Fan Brycheiniog is the highest peak at 2633 feet (just over 800 m) in the Black Mountain (Y Mynydd Du) region of the Brecon Beacons National Park in southern Wales.
Felix Hoffmann was born on 21 January 1868 in Ludwigsburg, the son of an industrialist.
Fife (Fìobha) is a council area and historic county of Scotland.
Filipendula is a genus of 12 species of perennial herbaceous flowering plants in the family Rosaceae, native to the temperate regions of the Northern Hemisphere.
A flower, sometimes known as a bloom or blossom, is the reproductive structure found in flowering plants (plants of the division Magnoliophyta, also called angiosperms).
The flowering plants, also known as angiosperms, Angiospermae or Magnoliophyta, are the most diverse group of land plants, with 416 families, approximately 13,164 known genera and c. 295,383 known species.
Genisteae is a tribe of trees, shrubs and herbaceous plants in the subfamily Faboideae of the legume family Fabaceae.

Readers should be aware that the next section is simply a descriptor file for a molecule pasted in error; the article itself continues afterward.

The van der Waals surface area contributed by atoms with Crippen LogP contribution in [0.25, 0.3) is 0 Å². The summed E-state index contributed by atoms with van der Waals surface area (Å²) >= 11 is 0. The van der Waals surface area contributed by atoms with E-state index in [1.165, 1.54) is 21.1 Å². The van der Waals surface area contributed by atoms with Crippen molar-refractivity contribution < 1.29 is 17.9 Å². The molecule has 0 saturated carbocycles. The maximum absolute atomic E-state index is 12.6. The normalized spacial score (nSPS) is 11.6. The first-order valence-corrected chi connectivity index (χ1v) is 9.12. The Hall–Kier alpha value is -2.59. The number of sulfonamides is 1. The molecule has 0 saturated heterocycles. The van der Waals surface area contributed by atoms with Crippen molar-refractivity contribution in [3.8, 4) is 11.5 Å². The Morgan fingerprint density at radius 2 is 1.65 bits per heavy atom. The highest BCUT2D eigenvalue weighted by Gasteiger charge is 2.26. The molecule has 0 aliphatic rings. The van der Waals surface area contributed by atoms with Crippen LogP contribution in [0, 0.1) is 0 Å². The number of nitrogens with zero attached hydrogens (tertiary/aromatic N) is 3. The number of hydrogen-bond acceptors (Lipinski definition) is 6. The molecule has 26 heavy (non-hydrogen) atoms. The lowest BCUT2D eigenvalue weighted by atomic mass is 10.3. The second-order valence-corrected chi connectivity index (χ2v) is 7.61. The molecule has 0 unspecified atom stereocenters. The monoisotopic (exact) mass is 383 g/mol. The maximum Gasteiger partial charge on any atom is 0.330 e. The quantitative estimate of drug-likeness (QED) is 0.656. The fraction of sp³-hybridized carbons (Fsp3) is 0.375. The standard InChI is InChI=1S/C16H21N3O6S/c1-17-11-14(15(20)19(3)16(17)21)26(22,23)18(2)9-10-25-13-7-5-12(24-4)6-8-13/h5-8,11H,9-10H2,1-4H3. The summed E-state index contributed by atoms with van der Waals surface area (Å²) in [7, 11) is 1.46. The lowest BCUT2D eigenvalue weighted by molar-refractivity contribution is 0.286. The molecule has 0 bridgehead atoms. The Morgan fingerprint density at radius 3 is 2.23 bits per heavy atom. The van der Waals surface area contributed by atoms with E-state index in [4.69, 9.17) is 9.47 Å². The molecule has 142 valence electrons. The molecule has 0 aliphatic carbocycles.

Geoffrey Chaucer (c. 1343 – 25 October 1400), known as the Father of English literature, is widely considered the greatest English poet of the Middle Ages.
Germolene is a brand name used on a range of antiseptic products produced by the Bayer company, which in 1999 bought the brand from the then–Smithkline Beecham.
In chemistry, a glycoside is a molecule in which a sugar is bound to another functional group via a glycosidic bond.
Gwydion fab Dôn is a magician, hero and trickster of Welsh mythology, appearing most prominently in the Fourth Branch of the Mabinogi, which focuses largely on his relationship with his young nephew, Lleu Llaw Gyffes.
In general use, herbs are plants with savory or aromatic properties that are used for flavoring and garnishing food, in medicine, or as fragrances.